Meeks enlists in Marines at early age
For many veterans, the decision to enlist is one that takes much time and deliberation, and cannot be made until they are more mature.
For Wesley Meeks, however, the decision was one he made at a young age.
“I enlisted in 1988, and there were several of us that enlisted during my junior year of high school,” Meeks said. “We wound up departing for boot camp about a week after our high school graduation.”
Meeks enlisted in the Marine Corps, something he said he knew from the start would help to provide him with direction, as well as financial relief.
“It was just a great way to serve the country and to get some discipline,” Meeks said. “Also, it was a way to pay for college and make money.”
Meeks served in the First Gulf War, an ordeal that was especially tough due to his young age.
“It was pretty shocking, to tell the truth,” Meeks said. “I was 19 years old at the time, and when we all enlisted, it was a relatively peaceful time. There were really no expectations of war, so it was quite a shock to be activated and be sitting in a war zone at age 19.”
However, Meeks said the experience of war helped him to mature more rapidly.
“One thing it does is it pushes you into adulthood pretty quickly,” Meeks said.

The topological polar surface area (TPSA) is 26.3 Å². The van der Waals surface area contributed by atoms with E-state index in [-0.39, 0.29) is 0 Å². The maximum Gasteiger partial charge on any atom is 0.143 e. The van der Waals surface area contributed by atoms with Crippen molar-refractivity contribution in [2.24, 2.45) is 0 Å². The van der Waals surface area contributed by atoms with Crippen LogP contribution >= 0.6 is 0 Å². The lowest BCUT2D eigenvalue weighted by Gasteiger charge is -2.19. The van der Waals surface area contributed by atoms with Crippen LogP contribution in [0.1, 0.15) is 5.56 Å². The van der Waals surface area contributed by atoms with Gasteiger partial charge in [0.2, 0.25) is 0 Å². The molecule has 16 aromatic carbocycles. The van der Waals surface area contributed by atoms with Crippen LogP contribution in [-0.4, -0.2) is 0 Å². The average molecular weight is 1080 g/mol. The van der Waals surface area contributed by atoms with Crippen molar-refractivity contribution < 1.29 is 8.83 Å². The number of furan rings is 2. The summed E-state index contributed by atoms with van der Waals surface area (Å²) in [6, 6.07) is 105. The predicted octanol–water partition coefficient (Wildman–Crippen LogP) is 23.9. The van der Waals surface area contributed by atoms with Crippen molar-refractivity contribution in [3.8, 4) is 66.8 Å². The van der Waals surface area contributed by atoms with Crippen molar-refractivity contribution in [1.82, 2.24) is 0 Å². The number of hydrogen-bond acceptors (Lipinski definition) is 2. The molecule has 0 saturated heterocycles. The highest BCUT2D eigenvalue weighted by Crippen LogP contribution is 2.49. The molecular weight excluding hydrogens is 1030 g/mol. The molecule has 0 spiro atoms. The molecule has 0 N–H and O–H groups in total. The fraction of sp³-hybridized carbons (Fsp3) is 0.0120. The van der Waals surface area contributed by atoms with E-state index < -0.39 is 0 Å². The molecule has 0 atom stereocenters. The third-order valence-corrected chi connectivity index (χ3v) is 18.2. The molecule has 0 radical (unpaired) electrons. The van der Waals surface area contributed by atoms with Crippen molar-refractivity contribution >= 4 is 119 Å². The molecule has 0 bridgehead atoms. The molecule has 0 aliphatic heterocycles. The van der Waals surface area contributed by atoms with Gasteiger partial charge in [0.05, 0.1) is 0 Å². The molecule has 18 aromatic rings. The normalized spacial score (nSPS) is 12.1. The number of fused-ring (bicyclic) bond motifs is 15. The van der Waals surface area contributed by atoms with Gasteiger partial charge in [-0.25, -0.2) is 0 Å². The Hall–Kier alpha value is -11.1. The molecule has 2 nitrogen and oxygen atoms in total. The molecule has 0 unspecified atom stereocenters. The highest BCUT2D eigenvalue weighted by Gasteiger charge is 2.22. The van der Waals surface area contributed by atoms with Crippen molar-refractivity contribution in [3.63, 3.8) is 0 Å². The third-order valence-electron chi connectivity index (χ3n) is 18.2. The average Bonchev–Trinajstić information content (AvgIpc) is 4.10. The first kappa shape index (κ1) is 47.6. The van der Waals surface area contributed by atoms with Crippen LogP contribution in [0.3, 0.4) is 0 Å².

During that period of maturation, Meeks also formed bonds with his fellow soldiers, bonds that live on to this day,
‘I’m still extremely close to the guys I went to boot camp with and the guys I served in the First Gulf war with,” Meeks said. “Me and the guys from the First Gulf War always try to get together every year somewhere around November 10th, which is the Marine Corps birthday. You really do form lifelong friendships.”
While Meeks’ time as an active Marine has come and gone, he said there are things he still misses about being part of the Corps.
“I still miss the camaraderie,” Meeks said. “Whenever there’s an activation, the same guys wind up spending pretty much every waking hour together. Then, when you’re not with those guys anymore, you can just tell there’s something missing. You really do build up a mutual level of trust with the people you serve with.”
Despite missing the Corps, Meeks said it is obvious things have changed since he first enlisted back in 1988.
“Things were a little bit different back then, I don’t want to say there was a lot more patriotism, but it certainly seems like there was a little more patriotism back then than there is today,” Meeks said.